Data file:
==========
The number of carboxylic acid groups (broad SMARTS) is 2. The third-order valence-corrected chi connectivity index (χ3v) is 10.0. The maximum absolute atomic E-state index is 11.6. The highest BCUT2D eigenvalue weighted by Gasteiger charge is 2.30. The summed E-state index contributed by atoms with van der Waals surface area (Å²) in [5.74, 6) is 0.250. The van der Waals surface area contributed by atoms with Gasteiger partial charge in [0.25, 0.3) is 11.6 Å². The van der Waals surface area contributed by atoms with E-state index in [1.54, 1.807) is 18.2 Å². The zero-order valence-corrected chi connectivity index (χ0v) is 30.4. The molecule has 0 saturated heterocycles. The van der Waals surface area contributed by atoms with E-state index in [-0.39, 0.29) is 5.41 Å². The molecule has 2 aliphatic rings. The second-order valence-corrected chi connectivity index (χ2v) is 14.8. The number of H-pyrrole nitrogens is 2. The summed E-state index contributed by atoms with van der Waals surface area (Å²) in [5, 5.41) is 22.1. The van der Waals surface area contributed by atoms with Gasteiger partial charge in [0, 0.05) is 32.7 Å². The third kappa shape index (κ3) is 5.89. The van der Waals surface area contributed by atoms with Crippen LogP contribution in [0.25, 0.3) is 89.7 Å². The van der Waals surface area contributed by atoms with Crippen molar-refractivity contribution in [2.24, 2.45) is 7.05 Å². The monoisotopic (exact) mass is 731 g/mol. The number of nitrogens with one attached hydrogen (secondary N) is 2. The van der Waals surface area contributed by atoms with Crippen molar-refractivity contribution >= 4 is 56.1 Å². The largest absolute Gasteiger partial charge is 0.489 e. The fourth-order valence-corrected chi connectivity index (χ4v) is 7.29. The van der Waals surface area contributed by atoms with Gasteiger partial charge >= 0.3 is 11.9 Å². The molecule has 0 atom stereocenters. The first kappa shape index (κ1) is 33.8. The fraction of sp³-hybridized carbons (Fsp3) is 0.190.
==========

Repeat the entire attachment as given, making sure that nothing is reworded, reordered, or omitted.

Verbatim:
The number of carboxylic acid groups (broad SMARTS) is 2. The third-order valence-corrected chi connectivity index (χ3v) is 10.0. The maximum absolute atomic E-state index is 11.6. The highest BCUT2D eigenvalue weighted by Gasteiger charge is 2.30. The summed E-state index contributed by atoms with van der Waals surface area (Å²) in [5.74, 6) is 0.250. The van der Waals surface area contributed by atoms with Gasteiger partial charge in [0.25, 0.3) is 11.6 Å². The van der Waals surface area contributed by atoms with E-state index in [1.54, 1.807) is 18.2 Å². The zero-order valence-corrected chi connectivity index (χ0v) is 30.4. The molecule has 0 saturated heterocycles. The van der Waals surface area contributed by atoms with E-state index in [-0.39, 0.29) is 5.41 Å². The molecule has 2 aliphatic rings. The second-order valence-corrected chi connectivity index (χ2v) is 14.8. The number of H-pyrrole nitrogens is 2. The summed E-state index contributed by atoms with van der Waals surface area (Å²) in [5, 5.41) is 22.1. The van der Waals surface area contributed by atoms with Gasteiger partial charge in [0, 0.05) is 32.7 Å². The third kappa shape index (κ3) is 5.89. The van der Waals surface area contributed by atoms with Crippen LogP contribution in [0.25, 0.3) is 89.7 Å². The van der Waals surface area contributed by atoms with Crippen molar-refractivity contribution in [2.24, 2.45) is 7.05 Å². The monoisotopic (exact) mass is 731 g/mol. The number of nitrogens with one attached hydrogen (secondary N) is 2. The van der Waals surface area contributed by atoms with Crippen molar-refractivity contribution >= 4 is 56.1 Å². The largest absolute Gasteiger partial charge is 0.489 e. The fourth-order valence-corrected chi connectivity index (χ4v) is 7.29. The van der Waals surface area contributed by atoms with Gasteiger partial charge >= 0.3 is 11.9 Å². The molecule has 0 atom stereocenters. The first kappa shape index (κ1) is 33.8. The fraction of sp³-hybridized carbons (Fsp3) is 0.190.